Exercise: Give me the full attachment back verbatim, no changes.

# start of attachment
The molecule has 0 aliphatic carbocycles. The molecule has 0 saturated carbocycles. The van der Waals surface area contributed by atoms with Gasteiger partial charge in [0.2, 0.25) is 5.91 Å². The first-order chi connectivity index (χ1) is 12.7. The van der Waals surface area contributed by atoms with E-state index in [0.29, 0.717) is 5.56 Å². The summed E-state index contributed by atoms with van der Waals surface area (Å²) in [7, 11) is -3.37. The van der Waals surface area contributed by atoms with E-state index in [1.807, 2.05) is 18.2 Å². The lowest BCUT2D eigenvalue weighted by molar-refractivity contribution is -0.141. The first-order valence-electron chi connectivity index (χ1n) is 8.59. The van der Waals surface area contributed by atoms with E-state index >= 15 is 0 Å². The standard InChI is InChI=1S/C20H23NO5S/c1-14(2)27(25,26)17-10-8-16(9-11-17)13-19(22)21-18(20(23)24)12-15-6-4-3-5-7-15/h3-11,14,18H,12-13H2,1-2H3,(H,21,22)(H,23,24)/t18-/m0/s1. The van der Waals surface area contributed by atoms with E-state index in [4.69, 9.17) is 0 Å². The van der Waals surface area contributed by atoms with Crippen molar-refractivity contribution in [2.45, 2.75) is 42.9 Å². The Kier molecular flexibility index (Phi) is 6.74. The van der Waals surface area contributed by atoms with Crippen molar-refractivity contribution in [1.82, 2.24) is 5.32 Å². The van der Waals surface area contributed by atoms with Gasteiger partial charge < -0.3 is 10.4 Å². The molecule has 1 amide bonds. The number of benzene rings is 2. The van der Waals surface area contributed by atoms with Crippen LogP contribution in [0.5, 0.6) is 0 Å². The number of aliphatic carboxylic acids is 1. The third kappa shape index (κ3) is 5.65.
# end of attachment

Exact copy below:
The molecule has 0 aliphatic carbocycles. The molecule has 0 saturated carbocycles. The van der Waals surface area contributed by atoms with Gasteiger partial charge in [0.2, 0.25) is 5.91 Å². The first-order chi connectivity index (χ1) is 12.7. The van der Waals surface area contributed by atoms with E-state index in [0.29, 0.717) is 5.56 Å². The summed E-state index contributed by atoms with van der Waals surface area (Å²) in [7, 11) is -3.37. The van der Waals surface area contributed by atoms with E-state index in [1.807, 2.05) is 18.2 Å². The lowest BCUT2D eigenvalue weighted by molar-refractivity contribution is -0.141. The first-order valence-electron chi connectivity index (χ1n) is 8.59. The van der Waals surface area contributed by atoms with E-state index >= 15 is 0 Å². The standard InChI is InChI=1S/C20H23NO5S/c1-14(2)27(25,26)17-10-8-16(9-11-17)13-19(22)21-18(20(23)24)12-15-6-4-3-5-7-15/h3-11,14,18H,12-13H2,1-2H3,(H,21,22)(H,23,24)/t18-/m0/s1. The van der Waals surface area contributed by atoms with E-state index in [4.69, 9.17) is 0 Å². The van der Waals surface area contributed by atoms with Crippen molar-refractivity contribution in [2.45, 2.75) is 42.9 Å². The Kier molecular flexibility index (Phi) is 6.74. The van der Waals surface area contributed by atoms with Crippen molar-refractivity contribution in [1.82, 2.24) is 5.32 Å². The van der Waals surface area contributed by atoms with Gasteiger partial charge < -0.3 is 10.4 Å². The molecule has 1 amide bonds. The number of benzene rings is 2. The van der Waals surface area contributed by atoms with Crippen LogP contribution in [0.5, 0.6) is 0 Å². The number of aliphatic carboxylic acids is 1. The third kappa shape index (κ3) is 5.65.